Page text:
Mark S. Smith has cited the use of plural as possible evidence to suggest an evolution in the formation of early Jewish conceptions of monotheism, wherein references to "the gods" (plural) in earlier accounts of verbal tradition became either interpreted as multiple aspects of a single monotheistic God at the time of writing, or subsumed under a form of monolatry, wherein the god(s) of a certain city would be accepted after the fact as a reference to the God of Israel and the plural deliberately dropped.
The plural form ending in -im can also be understood as denoting abstraction, as in the Hebrew words chayyim ("life") or betulim ("virginity"). If understood this way, Elohim means "divinity" or "deity". The word chayyim is similarly syntactically singular when used as a name but syntactically plural otherwise. In many of the passages in which elohim occurs in the Bible, it refers to non-Israelite deities, or in some instances to powerful men or judges, and even angels (Exodus 21:6, Psalms 8:5) as a simple plural in those instances.
Main article: El Shaddai
El Shaddai (אל שדי, ʾel šaday, pronounced [ʃaˈdaj]) is one of the names of God in Judaism, with its etymology coming from the influence of the Ugaritic religion on modern Judaism. El Shaddai is conventionally translated as "God Almighty". While the translation of El as "god" in Ugaritic/Canaanite languages is straightforward, the literal meaning of Shaddai is the subject of debate.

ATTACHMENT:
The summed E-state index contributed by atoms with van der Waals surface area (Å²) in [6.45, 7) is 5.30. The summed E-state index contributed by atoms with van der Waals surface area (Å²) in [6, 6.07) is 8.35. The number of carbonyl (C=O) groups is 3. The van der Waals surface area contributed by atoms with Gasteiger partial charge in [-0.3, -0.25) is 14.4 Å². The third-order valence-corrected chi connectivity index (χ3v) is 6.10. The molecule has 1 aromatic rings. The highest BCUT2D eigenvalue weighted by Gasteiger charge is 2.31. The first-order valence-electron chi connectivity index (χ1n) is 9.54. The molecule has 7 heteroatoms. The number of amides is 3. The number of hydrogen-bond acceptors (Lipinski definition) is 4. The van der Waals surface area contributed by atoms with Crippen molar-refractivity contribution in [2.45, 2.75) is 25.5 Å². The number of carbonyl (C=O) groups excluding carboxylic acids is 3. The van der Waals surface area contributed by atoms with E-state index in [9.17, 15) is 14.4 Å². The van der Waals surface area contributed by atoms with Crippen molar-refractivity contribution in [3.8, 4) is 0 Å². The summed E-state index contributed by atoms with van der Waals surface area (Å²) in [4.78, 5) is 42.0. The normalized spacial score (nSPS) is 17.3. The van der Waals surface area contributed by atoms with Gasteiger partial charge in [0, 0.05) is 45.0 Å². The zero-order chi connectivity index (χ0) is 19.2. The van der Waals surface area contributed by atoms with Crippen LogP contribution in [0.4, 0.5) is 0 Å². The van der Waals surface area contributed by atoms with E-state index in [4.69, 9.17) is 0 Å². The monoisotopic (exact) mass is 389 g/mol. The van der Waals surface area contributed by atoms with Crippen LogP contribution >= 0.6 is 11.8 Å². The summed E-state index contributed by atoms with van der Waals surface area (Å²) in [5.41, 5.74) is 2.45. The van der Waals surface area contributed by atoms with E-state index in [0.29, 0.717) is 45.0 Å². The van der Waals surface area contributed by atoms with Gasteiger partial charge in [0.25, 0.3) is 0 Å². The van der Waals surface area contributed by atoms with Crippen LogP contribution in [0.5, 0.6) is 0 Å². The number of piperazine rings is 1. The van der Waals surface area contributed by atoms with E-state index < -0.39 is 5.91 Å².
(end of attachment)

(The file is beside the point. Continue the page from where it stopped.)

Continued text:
Tzevaot, Tsebaoth or Sabaoth (צבאות, ṣəḇāʾōṯ, [tsvaot] (listen), lit. "Armies"), usually translated "Hosts", appears in reference to armies or armed hosts of men but is not used as a divine epithet in the Torah, Joshua, or Judges. Starting in the Books of Samuel, the term "Lord of Hosts" appears hundreds of times throughout the Prophetic books, in Psalms, and in Chronicles.
The Hebrew word Sabaoth was also absorbed in Ancient Greek (σαβαωθ, sabaōth) and Latin (Sabaoth, with no declension). Tertullian and other patristics used it with the meaning of "Army of angels of God".
Main article: I Am that I Am
Ehyeh asher ehyeh (אֶהְיֶה אֲשֶׁר אֶהְיֶה) is the first of three responses given to Moses when he asks for God's name in the Book of Exodus. The King James Version of the Bible translates the Hebrew as "I Am that I Am" and uses it as a proper name for God.
The word ehyeh is the first-person singular imperfect form of hayah, "to be". Biblical Hebrew does not distinguish between grammatical tenses. It has instead an aspectual system in which the imperfect denotes any actions that are not yet completed, Accordingly, Ehyeh asher ehyeh can be rendered in English not only as "I am that I am" but also as "I will be what I will be" or "I will be who I will be", or "I shall prove to be whatsoever I shall prove to be" or even "I will be because I will be". Other renderings include: Leeser, "I Will Be that I Will Be"; Rotherham, "I Will Become whatsoever I please", Greek, Ego eimi ho on (ἐγώ εἰμι ὁ ὤν), "I am The Being" in the Septuagint, and Philo, and Revelation or, "I am The Existing One"; Latin, ego sum qui sum, "I am Who I am."
The word asher is a relative pronoun whose meaning depends on the immediate context, so that "that", "who", "which", or "where" are all possible translations of that word.
Main article: Baal